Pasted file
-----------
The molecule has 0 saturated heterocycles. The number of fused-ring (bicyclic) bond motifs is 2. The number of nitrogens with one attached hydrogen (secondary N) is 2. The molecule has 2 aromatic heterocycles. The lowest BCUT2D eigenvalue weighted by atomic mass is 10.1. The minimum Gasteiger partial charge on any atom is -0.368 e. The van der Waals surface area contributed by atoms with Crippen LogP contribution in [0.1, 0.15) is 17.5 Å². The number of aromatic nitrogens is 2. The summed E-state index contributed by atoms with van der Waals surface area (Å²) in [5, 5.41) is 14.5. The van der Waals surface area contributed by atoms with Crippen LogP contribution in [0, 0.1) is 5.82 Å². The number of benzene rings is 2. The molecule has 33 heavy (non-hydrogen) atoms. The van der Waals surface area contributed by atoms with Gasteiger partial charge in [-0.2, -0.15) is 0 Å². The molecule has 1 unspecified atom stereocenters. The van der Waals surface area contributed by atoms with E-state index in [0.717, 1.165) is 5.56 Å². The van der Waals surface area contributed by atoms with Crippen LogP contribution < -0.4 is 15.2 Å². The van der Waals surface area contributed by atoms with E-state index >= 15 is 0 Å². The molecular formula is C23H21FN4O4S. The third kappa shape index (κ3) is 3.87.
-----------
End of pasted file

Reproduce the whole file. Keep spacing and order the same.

The molecule has 0 saturated heterocycles. The number of fused-ring (bicyclic) bond motifs is 2. The number of nitrogens with one attached hydrogen (secondary N) is 2. The molecule has 2 aromatic heterocycles. The lowest BCUT2D eigenvalue weighted by atomic mass is 10.1. The minimum Gasteiger partial charge on any atom is -0.368 e. The van der Waals surface area contributed by atoms with Crippen LogP contribution in [0.1, 0.15) is 17.5 Å². The number of aromatic nitrogens is 2. The summed E-state index contributed by atoms with van der Waals surface area (Å²) in [5, 5.41) is 14.5. The van der Waals surface area contributed by atoms with Crippen LogP contribution in [0, 0.1) is 5.82 Å². The number of benzene rings is 2. The molecule has 33 heavy (non-hydrogen) atoms. The van der Waals surface area contributed by atoms with Gasteiger partial charge in [-0.2, -0.15) is 0 Å². The molecule has 1 unspecified atom stereocenters. The van der Waals surface area contributed by atoms with E-state index in [0.717, 1.165) is 5.56 Å². The van der Waals surface area contributed by atoms with Crippen LogP contribution < -0.4 is 15.2 Å². The van der Waals surface area contributed by atoms with E-state index >= 15 is 0 Å². The molecular formula is C23H21FN4O4S. The third kappa shape index (κ3) is 3.87.